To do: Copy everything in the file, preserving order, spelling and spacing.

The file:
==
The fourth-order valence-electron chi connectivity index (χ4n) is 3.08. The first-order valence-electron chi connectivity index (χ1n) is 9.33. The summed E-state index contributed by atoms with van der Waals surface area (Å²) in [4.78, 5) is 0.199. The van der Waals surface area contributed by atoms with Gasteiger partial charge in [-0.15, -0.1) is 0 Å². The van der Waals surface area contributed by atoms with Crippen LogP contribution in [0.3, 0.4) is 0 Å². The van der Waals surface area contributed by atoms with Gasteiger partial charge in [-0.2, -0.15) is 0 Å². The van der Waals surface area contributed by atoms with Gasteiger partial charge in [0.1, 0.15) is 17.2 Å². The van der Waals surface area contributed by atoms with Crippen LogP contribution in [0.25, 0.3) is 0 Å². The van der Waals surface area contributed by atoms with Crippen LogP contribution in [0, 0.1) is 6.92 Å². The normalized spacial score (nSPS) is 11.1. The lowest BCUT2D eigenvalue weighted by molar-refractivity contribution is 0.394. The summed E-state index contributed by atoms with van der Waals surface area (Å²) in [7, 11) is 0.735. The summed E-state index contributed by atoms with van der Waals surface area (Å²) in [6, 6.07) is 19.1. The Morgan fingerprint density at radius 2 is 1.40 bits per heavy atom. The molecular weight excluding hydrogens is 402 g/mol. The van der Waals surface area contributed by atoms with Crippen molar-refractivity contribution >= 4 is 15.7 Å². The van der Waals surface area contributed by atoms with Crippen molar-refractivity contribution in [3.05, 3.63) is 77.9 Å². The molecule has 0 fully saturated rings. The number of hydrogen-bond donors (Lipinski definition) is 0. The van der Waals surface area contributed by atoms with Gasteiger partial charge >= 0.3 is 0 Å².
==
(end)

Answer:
The fourth-order valence-electron chi connectivity index (χ4n) is 3.08. The first-order valence-electron chi connectivity index (χ1n) is 9.33. The summed E-state index contributed by atoms with van der Waals surface area (Å²) in [4.78, 5) is 0.199. The van der Waals surface area contributed by atoms with Gasteiger partial charge in [-0.15, -0.1) is 0 Å². The van der Waals surface area contributed by atoms with Crippen LogP contribution in [0.3, 0.4) is 0 Å². The van der Waals surface area contributed by atoms with Gasteiger partial charge in [-0.2, -0.15) is 0 Å². The van der Waals surface area contributed by atoms with Gasteiger partial charge in [0.1, 0.15) is 17.2 Å². The van der Waals surface area contributed by atoms with Crippen LogP contribution in [0.25, 0.3) is 0 Å². The van der Waals surface area contributed by atoms with Crippen LogP contribution in [0, 0.1) is 6.92 Å². The normalized spacial score (nSPS) is 11.1. The lowest BCUT2D eigenvalue weighted by molar-refractivity contribution is 0.394. The summed E-state index contributed by atoms with van der Waals surface area (Å²) in [7, 11) is 0.735. The summed E-state index contributed by atoms with van der Waals surface area (Å²) in [6, 6.07) is 19.1. The Morgan fingerprint density at radius 2 is 1.40 bits per heavy atom. The molecular weight excluding hydrogens is 402 g/mol. The van der Waals surface area contributed by atoms with Crippen molar-refractivity contribution >= 4 is 15.7 Å². The van der Waals surface area contributed by atoms with Crippen molar-refractivity contribution in [3.05, 3.63) is 77.9 Å². The molecule has 0 fully saturated rings. The number of hydrogen-bond donors (Lipinski definition) is 0. The van der Waals surface area contributed by atoms with Gasteiger partial charge >= 0.3 is 0 Å².